Thankfully the snow has abated now but what a time we had! As mentioned in last week’s log (I call it a log and not a blog – nostalgic memories of Captain Kirk’s Log in Star Trek – and someone sent me an email recently, in all innocence, addressed to Father Frank Log) I brought my brother to hospital to see a consultant about his broken metacarpals. I had the car but we prudently decided to get the bus as overnight, Tuesday into Wednesday, the snow had come with a vengeance. The bus took a long time but we arrived at the minor injuries clinic in Partick just slightly late for his appointment. In the end there was no stookie, just the splint, a regime of finger exercises to follow, and blood tests to be sent to his doctor. We made it back on the bus but it was obvious the buses would be cancelled later in the day.
I decided to try and bring the car back as far as St. Mungo’s and I made it safely in the wake of other traffic that had ground the grit well into the road. Father Gareth, Brother Antony and Father Justinian were getting ready to head home to Bishopbriggs and I stayed to do the afternoon Adoration and Confessions – nobody came to either.
As Glasgow was now on red alert I thought it best to stay the night at the church so as to be here for the morning and allow the others to stay home safe. There is a nice reclining chair in the office so, after closing the church for the night, I pulled on a pair of heavy socks and my walking shoes and headed out to see if anywhere was open. I saw a number of foreign students taking lots of photos of the snow with great excitement. I had some vouchers from Christmas and so I bought a duvet to keep me warm and stocked up on some food for the night and the morning. As I got to the top of the High Street, just at the Duke Street junction, I saw a man, slightly the worse for wear, having a great laugh at some poor soul’s spinning car wheels as he tried to move off from the traffic lights, but instead just sliding all over the road. There was no other traffic in sight. The smile was wiped from his face however when he turned around and saw that the Old College Bar was shut. He let out a cry of great anguish as if to say “you can take the buses off, close the shops, shut down the airports, and stop the trains – but don’t close the Old College Bar” – this was a sure sign of Armageddon!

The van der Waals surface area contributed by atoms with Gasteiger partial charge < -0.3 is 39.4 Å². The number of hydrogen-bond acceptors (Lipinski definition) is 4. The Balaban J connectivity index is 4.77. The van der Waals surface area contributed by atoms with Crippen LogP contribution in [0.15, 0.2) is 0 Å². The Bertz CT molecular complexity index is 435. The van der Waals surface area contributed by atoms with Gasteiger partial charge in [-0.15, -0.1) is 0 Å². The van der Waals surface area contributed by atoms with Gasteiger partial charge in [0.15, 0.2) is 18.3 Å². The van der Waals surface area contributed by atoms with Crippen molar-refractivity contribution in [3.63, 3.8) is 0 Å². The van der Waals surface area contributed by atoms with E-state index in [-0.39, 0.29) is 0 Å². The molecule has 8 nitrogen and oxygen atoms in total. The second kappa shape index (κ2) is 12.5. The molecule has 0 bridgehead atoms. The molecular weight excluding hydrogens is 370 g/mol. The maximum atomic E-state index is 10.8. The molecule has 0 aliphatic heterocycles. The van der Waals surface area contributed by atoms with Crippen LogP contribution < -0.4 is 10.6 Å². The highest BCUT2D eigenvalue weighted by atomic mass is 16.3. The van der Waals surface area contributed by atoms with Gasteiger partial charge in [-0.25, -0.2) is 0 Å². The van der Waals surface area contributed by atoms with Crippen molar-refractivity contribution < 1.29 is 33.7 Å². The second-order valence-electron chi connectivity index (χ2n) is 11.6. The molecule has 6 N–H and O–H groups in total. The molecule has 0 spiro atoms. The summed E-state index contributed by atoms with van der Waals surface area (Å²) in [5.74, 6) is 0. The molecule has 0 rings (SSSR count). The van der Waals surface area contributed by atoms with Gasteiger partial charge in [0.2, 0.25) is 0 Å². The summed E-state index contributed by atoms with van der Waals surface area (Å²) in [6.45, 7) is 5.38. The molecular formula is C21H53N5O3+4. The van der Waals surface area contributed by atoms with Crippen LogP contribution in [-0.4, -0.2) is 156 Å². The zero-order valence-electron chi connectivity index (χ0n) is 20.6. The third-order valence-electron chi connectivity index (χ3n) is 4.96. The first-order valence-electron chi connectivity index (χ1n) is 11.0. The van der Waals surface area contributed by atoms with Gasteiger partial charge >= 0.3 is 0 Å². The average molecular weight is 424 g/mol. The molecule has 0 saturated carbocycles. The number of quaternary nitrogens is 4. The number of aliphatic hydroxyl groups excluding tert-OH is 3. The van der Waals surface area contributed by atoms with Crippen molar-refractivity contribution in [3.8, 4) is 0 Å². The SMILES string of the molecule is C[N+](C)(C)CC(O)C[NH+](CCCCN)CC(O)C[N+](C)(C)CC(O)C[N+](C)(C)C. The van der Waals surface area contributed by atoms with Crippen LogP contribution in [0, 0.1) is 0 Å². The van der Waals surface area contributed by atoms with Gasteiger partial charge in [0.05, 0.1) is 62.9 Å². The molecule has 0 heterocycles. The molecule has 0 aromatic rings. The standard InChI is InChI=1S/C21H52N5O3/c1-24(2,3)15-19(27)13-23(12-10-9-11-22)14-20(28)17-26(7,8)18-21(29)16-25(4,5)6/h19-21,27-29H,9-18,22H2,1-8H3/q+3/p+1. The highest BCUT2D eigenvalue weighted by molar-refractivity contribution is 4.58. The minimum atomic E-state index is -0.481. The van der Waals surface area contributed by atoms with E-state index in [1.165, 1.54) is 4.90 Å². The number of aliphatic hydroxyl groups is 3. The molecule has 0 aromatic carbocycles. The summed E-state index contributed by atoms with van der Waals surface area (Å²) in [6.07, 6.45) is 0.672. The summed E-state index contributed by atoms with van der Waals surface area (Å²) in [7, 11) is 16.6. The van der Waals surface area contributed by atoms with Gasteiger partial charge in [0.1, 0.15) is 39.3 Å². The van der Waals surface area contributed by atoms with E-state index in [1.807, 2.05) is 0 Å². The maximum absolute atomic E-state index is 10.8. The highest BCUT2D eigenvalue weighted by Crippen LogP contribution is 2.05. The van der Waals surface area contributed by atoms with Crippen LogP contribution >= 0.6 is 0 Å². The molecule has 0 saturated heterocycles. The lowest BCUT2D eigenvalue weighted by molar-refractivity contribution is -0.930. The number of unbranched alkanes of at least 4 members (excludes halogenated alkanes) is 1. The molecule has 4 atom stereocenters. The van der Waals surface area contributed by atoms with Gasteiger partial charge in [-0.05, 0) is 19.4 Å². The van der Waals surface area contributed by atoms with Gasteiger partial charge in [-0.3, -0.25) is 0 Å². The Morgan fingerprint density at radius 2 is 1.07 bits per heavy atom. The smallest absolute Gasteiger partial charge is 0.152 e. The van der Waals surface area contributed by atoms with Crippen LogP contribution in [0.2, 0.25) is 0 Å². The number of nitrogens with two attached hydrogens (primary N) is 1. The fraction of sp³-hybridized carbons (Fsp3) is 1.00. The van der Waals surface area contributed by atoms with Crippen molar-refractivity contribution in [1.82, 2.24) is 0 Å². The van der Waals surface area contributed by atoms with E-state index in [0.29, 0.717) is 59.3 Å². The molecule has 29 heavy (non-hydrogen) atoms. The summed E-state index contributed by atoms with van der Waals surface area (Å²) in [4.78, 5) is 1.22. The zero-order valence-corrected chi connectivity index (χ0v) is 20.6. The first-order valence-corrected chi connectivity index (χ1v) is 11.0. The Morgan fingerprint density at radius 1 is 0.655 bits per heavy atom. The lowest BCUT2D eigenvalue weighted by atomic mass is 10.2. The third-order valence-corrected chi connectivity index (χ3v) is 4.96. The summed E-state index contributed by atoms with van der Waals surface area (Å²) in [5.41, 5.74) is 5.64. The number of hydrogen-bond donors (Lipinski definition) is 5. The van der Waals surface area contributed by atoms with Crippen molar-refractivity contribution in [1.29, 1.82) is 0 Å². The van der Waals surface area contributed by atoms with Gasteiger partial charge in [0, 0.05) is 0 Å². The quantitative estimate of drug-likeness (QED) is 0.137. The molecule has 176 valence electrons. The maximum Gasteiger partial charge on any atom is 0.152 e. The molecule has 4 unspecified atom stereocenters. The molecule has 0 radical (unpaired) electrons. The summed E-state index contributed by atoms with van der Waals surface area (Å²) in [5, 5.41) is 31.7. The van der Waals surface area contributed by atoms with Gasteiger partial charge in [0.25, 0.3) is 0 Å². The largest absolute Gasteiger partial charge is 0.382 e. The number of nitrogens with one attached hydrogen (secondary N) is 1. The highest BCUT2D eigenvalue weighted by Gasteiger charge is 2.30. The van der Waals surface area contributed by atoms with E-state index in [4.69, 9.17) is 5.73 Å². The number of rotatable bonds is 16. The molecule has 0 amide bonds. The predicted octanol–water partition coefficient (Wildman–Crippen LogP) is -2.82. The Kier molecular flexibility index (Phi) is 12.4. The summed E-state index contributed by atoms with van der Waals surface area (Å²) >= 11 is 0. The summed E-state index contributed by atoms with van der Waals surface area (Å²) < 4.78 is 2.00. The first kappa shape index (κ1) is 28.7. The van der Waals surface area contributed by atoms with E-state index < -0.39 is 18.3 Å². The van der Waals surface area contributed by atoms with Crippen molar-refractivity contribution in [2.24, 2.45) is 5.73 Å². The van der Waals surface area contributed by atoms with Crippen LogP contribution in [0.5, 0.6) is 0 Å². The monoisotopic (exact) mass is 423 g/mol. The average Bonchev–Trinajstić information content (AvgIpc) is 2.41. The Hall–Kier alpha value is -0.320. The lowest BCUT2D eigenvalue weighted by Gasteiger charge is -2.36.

I slept okay on the chair, except that my feet got cold. There were 5 people at the 10 o’clock Mass; nobody for morning Confessions, and 8 people for the 12.15pm Mass. I headed out after lunch to try and get a charger for my phone as it had run out of power and my charger was in Bishopbriggs. I had a successful trip and managed to get myself a pizza in the only open café I could see. As I trudged back to St. Mungo’s I passed 3 men heading over the walkway. They were carrying bottles of something to keep them warm and one was crying out to the other two. “Eskimos, we’re turning into Eskimos!!!” He had a point.
Later in the afternoon I got a call asking me to tend to two people in the Royal Infirmary as the chaplain was snowbound. I put a notice on the Confessional to say I would be back as soon as possible. I had trouble getting out of the hospital as it seems there was a major incident coming in and people were being directed out by another route. When I returned, feeling the beginnings of storm Emma as I waded through the snow, there was one person waiting for Confession. I then closed the church and had a quiet night, doing a little work; reading, and saying a few prayers in the darkened church. Earlier in the day I had discovered a bed in one of the rooms in the old house and so I decided to take my duvet up there and get a better night’s sleep, which I did, hoping that the next day would begin to see a change.
Isaiah 1:18. Come now, and let us reason together, says the Lord: though your sins be as scarlet, they shall be as white as snow; Isaiah 55:10. "My word is like the snow and the rain that come down from the heavens to water the earth. They make the crops grow and provide seed for planting and food to eat.